It’s that time of the year again. The time we all make ‘new year, new me’ resolutions about getting fitter, eating healthier and leading a more balanced life.
The problem is, many of us find it difficult to sustain the habit and most new year resolutions are dropped by March. Even if you’re already on the fitness wagon, it can be difficult to regain the motivation to start your routine after a few relaxed weeks of end-of-year festivities.
We spoke to some of our expert instructors and here’s their advice on how to build an exercise habit for 2024:
Make your goals SMART
When making our new year resolutions, we often tend to think in abstracts. Making goals sound like ‘I’m going to lose weight’ or ‘I will become fitter’ is setting us up for failure since we don’t have any measure of success. Studies have shown that the more concrete the goals are – broken down to micro-steps – the more likely you are to stick to them. Experts suggest making your exercise goals as SMART as possible – that is, Specific, Measurable, Attainable, Relevant and Time-bound. So, instead of saying ‘I will become fitter’, a SMART-er goal would be to say ‘I will lose 5 kgs by March.’
It’s also important to remember that our brain loves success – so make sure your goal is attainable. If you’re just starting out, instead of setting a goal of going to yoga class five times a week, set yourself up for success by keeping your goal to three days a week. If you have trouble sticking to your exercise routine, try a bootcamp which will give you specific outcomes within a given time period, which might motivate you to keep exercising throughout the year.
Avoid the ‘all or nothing’ trap
All or nothing is a common cognitive distortion that we fall into. It’s the trap of not going to the gym for a week and thinking ‘I always do this. I should give up’ or not seeing the results we hoped for even after weeks of exercising and thinking ‘this never works. What’s the point?’ We often fall into the two binaries of all or nothing, when actually progress trumps perfection, especially when you’re trying to build an exercise habit.
Instead, accept that you’re going to have good days and bad days – and that’s okay. The trick is to reframe your thoughts: instead of thinking, ‘this is never going to work’ try ‘this hasn’t worked yet’; instead of ‘I only have half an hour to exercise today, there’s no point working out today,’ try thinking, ‘Half an hour exercise is better than no exercise at all, and I can do my usual hour tomorrow.’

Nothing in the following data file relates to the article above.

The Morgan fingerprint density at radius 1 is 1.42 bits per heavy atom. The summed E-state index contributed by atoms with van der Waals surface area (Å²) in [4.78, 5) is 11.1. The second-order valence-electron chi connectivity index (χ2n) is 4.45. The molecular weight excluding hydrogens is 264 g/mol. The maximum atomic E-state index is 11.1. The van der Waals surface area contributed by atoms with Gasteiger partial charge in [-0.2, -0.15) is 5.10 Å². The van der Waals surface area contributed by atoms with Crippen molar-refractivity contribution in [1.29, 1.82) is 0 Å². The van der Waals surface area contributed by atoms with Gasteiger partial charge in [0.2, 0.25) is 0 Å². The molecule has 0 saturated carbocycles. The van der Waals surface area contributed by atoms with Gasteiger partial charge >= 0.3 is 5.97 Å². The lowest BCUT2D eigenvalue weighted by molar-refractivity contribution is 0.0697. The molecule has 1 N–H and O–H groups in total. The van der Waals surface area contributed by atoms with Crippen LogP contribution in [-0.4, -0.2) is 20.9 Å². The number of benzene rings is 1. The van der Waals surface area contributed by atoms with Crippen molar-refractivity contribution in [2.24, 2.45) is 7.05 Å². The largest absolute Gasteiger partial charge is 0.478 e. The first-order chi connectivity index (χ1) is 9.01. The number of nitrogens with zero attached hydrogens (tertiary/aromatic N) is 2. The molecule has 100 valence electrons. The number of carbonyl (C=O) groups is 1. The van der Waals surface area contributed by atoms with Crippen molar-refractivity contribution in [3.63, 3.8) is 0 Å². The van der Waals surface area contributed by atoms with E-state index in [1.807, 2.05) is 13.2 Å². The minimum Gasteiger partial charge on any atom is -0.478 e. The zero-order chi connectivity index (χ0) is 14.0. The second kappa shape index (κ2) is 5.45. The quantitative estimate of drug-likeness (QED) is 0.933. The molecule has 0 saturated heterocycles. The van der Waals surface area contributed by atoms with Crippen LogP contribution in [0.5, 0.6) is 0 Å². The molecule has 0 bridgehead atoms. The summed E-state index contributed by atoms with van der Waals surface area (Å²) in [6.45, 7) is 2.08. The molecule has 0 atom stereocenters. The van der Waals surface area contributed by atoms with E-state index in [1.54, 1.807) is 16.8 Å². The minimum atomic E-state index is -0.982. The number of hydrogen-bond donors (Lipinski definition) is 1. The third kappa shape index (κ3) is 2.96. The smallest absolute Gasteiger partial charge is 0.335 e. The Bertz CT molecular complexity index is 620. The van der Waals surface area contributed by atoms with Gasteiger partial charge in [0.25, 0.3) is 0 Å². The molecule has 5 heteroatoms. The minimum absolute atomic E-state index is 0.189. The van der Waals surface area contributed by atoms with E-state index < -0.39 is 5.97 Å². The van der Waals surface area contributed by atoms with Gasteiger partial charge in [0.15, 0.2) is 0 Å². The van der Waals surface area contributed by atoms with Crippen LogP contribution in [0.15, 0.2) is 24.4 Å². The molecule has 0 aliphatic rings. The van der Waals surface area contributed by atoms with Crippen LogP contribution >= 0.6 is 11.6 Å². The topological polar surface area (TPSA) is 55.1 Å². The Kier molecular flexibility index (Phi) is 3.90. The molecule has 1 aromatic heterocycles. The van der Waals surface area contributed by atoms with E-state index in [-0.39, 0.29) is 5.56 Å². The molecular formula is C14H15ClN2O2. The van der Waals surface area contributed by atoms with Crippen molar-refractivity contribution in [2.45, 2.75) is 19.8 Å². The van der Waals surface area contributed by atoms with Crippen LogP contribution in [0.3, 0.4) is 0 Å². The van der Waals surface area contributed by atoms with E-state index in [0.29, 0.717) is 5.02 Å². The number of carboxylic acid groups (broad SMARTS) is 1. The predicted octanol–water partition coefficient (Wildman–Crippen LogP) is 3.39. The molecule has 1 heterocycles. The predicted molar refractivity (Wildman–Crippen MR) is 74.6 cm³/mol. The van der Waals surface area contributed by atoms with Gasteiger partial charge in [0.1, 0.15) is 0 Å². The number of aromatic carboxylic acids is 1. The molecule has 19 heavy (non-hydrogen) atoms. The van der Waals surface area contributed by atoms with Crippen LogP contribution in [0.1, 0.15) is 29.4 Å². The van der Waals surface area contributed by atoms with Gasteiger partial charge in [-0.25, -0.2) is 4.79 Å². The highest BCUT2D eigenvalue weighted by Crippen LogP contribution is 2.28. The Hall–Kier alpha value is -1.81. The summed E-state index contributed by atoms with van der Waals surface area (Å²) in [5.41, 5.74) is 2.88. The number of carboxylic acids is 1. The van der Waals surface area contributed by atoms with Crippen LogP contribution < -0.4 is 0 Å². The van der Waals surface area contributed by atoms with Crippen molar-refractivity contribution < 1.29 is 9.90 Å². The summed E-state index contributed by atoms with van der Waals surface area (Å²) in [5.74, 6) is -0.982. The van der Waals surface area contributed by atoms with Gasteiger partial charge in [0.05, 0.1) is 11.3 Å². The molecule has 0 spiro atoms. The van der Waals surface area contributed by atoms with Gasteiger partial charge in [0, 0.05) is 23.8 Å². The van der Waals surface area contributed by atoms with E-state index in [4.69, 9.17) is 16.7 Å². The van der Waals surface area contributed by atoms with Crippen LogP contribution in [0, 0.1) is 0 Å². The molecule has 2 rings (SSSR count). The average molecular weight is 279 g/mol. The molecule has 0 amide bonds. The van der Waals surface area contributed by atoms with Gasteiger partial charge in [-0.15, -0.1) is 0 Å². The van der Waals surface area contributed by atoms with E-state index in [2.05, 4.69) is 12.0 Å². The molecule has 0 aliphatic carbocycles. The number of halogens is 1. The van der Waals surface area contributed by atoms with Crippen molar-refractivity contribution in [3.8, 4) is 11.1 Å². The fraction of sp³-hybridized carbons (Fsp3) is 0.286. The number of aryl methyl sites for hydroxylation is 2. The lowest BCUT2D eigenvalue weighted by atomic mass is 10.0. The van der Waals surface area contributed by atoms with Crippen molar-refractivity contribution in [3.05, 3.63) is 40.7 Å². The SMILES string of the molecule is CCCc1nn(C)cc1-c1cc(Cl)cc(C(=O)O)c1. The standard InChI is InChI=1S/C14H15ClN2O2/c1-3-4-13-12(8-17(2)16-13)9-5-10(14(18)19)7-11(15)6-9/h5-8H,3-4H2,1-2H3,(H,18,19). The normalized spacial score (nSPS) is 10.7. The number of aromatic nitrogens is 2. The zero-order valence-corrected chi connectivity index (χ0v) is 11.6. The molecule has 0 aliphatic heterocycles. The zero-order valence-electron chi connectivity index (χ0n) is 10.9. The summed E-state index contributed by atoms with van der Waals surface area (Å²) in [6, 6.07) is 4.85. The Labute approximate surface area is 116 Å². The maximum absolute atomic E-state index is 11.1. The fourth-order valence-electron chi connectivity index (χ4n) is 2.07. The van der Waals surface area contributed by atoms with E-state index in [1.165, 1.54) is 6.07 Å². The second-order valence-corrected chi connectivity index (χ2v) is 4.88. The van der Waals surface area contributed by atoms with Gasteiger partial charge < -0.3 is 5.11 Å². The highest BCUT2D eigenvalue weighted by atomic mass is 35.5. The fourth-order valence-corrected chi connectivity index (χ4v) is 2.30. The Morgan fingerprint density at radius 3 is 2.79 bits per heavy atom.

Try Temptation Bundling
Another easy way to try and trick your brain into building an exercise habit is through ‘temptation bundling’. Coined by Wharton behavioral economist Katherine Milkman, it is theto tie together things that your brain views as rewards – things that give you pleasure – with the things you view as a chore or can’t see the immediate benefits of – like exercising. Experts say that it can lead to great results while trying to build a habit.
For example, if you really like watching TV shows, you can try to bundle that temptation with time at the gym. That way you can look forward to catching up on your show while you’re on the treadmill at the gym, making it more likely that you will consistently turn up. Or, if you love listening to music or a podcast, you turn that on only while attending your yoga sessions which, again, helps you build a habit. It will be easier to get started and, once you’ve become consistent, easier to let go of the need to reward yourself.
Make it easy
We often fall behind on our fitness goals because we expect too much of ourselves. Instead, when you’re trying to build a habit, make it as easy as possible to do. For example, if you have trouble waking up early, you might find it difficult to wake up early and hit the gym before you go to work. Instead, experts suggest, make the behavior easy by signing up for an online class, so that you can do it from the comfort of your home. If you have trouble getting back from work and heading out to the gym because you’re too comfortable on the couch, try packing your gym clothes and going straight from work.
Keep your exercising gear out and visible (some people have even had luck wearing it to bed!), prepare your pre-workout meal, and give yourself as few excuses as possible to not take the action. Making your behavior as easy as possible is the first step towards achieving it.
Research has found that working collaboratively often leads to better results and more accountability than doing things in isolation. Find yourself an exercise partner, join a yoga group, or a community of people who are also interested in the same forms of exercise you find fun. Having a partner to keep you consistent and make exercising more fun can go a long way in building an exercise habit.
Looking for a health buddy in 2024? Check out our Health and Wellness Whatsapp Community.